Democracy Dies in Darkness

The Switch

Tech companies pushed for net neutrality. Now Sen. Al Franken wants to turn it on them.

By Brian Fung

November 9, 2017 at 11:42 AM

Sen. Al Franken. (Jason Connolly/AFP/Getty Images)

For years, tech companies have insisted that they're different from everything else. Take Facebook, which has long claimed that it's a simple tech platform, not a media entity. “Don't be evil,” Google once said to its employees, as though it were setting itself apart from the world's other massive corporations.

But now, some policymakers are increasingly insisting that firms such as Google, Facebook and Twitter really aren't that special after all — and that perhaps it's time they were held to the same standard that many Americans expect of electricity companies or Internet providers.

Sen. Al Franken (D-Minn.) became the latest and most vocal of these critics Wednesday when, at a Washington conference, he called for tech companies to follow the same net neutrality principles that the federal government has applied to broadband companies such as Verizon, AT&T; and Comcast.

“We must now begin a thorough examination of big tech's practices in order to secure the free flow of information on the Internet,” Franken said, at an event hosted by the Open Markets Institute.

Franken then pressed harder, following up with an op-ed in the Guardian.

“Facebook, Google and Amazon, like ISPs, should be neutral in their treatment of the flow of lawful information and commerce on their platforms,” Franken wrote.

The double-barreled critique of major tech firms as nonneutral entities cuts against Silicon Valley's longtime message to the country and reflects the growing skepticism in Washington toward the industry.

Tech companies such as Twitter have advocated forcefully for strong net neutrality rules, arguing that without them, Internet providers could manipulate what Internet users can see and do on the Web.

“Without net neutrality in force, ISPs would even be able to block content they don’t like, reject apps and content that compete with their own offerings, and arbitrarily discriminate against particular content providers by prioritizing certain Internet traffic over theirs,” Twitter wrote in a blog post this year.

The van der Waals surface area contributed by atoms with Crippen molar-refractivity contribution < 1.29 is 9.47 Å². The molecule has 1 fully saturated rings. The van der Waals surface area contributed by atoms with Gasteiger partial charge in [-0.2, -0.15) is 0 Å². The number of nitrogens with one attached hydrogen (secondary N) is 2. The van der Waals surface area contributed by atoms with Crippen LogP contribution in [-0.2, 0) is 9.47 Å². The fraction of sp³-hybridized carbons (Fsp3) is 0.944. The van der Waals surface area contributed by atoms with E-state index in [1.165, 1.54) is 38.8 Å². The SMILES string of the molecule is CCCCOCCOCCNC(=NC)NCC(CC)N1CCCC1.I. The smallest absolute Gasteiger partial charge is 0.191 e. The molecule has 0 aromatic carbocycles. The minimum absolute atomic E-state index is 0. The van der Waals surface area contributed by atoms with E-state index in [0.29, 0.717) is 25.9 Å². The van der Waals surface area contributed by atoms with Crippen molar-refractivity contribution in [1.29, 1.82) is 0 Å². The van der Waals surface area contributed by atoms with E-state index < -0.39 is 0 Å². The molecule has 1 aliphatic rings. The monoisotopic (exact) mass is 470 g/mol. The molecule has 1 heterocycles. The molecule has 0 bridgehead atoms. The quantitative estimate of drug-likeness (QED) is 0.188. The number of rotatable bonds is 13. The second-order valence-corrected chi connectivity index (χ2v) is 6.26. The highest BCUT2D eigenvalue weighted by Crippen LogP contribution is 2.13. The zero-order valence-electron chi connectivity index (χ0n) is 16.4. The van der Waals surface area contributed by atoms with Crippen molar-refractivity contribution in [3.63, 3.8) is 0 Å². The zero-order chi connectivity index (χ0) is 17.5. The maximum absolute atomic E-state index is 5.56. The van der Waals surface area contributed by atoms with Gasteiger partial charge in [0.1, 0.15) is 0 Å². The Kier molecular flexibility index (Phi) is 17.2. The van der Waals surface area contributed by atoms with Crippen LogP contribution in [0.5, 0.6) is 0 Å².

Spokesmen for Amazon and Twitter declined to comment. Facebook, Google, Netflix and the Internet Association, an industry trade group, didn't immediately respond to a request for comment. (Amazon founder and chief executive Jeffrey P. Bezos owns The Washington Post.)

Tech companies have been wary of being regulated like other industries. When federal officials sought to give consumers more privacy protections in 2016 by applying new limits on how Internet providers could mine and share customer data, Silicon Valley firms approached the proposal cautiously, analysts said, because they feared that such regulation could someday extend to cover their own data-driven ad businesses, too.

Other policymakers, such as Rep. Marsha Blackburn (R-Tenn.), have proposed similar privacy legislation that would affect Internet providers and tech companies equally. While that bill has largely stalled, it — together with Franken's speech — show that members of both major parties are interested in regulating tech companies as supposedly neutral conduits.

The tech industry's positive reputation in Washington until recently has helped inoculate it from regulatory pressure, some analysts say. But the political winds have turned as Americans have learned more about Silicon Valley's role in the 2016 presidential election — and that could expose it to stricter rules.

“It doesn't seem they have the same pull they used to,” said Hal Singer, an economist at George Washington University's Institute of Public Policy. “I don't think that Google should be getting exceptions because of its connections in D.C.”


Brian Fung covers technology for The Washington Post, focusing on telecommunications, Internet access and the shifting media economy. Before joining The Post, he was the technology correspondent for National Journal and an associate editor at the Atlantic.

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